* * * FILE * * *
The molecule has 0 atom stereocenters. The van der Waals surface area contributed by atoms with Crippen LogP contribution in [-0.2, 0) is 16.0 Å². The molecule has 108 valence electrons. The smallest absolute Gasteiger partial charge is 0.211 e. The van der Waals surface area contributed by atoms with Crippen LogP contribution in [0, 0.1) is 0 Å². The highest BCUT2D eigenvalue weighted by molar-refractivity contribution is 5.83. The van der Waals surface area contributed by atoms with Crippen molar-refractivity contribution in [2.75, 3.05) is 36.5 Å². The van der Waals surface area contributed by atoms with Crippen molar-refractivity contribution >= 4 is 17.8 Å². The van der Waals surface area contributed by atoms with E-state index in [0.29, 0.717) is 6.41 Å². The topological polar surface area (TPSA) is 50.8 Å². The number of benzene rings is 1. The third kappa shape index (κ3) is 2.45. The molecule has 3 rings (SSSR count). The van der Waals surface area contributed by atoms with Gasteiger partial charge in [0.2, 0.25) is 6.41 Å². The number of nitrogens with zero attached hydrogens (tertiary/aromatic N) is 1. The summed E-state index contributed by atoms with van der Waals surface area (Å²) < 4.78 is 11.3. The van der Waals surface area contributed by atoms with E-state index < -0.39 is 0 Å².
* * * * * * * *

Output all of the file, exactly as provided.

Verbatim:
The molecule has 0 atom stereocenters. The van der Waals surface area contributed by atoms with Crippen LogP contribution in [-0.2, 0) is 16.0 Å². The molecule has 108 valence electrons. The smallest absolute Gasteiger partial charge is 0.211 e. The van der Waals surface area contributed by atoms with Crippen LogP contribution in [0, 0.1) is 0 Å². The highest BCUT2D eigenvalue weighted by molar-refractivity contribution is 5.83. The van der Waals surface area contributed by atoms with Crippen molar-refractivity contribution in [2.75, 3.05) is 36.5 Å². The van der Waals surface area contributed by atoms with Crippen molar-refractivity contribution >= 4 is 17.8 Å². The van der Waals surface area contributed by atoms with E-state index in [0.29, 0.717) is 6.41 Å². The topological polar surface area (TPSA) is 50.8 Å². The number of benzene rings is 1. The third kappa shape index (κ3) is 2.45. The molecule has 3 rings (SSSR count). The van der Waals surface area contributed by atoms with Gasteiger partial charge in [0.2, 0.25) is 6.41 Å². The number of nitrogens with zero attached hydrogens (tertiary/aromatic N) is 1. The summed E-state index contributed by atoms with van der Waals surface area (Å²) < 4.78 is 11.3. The van der Waals surface area contributed by atoms with E-state index < -0.39 is 0 Å².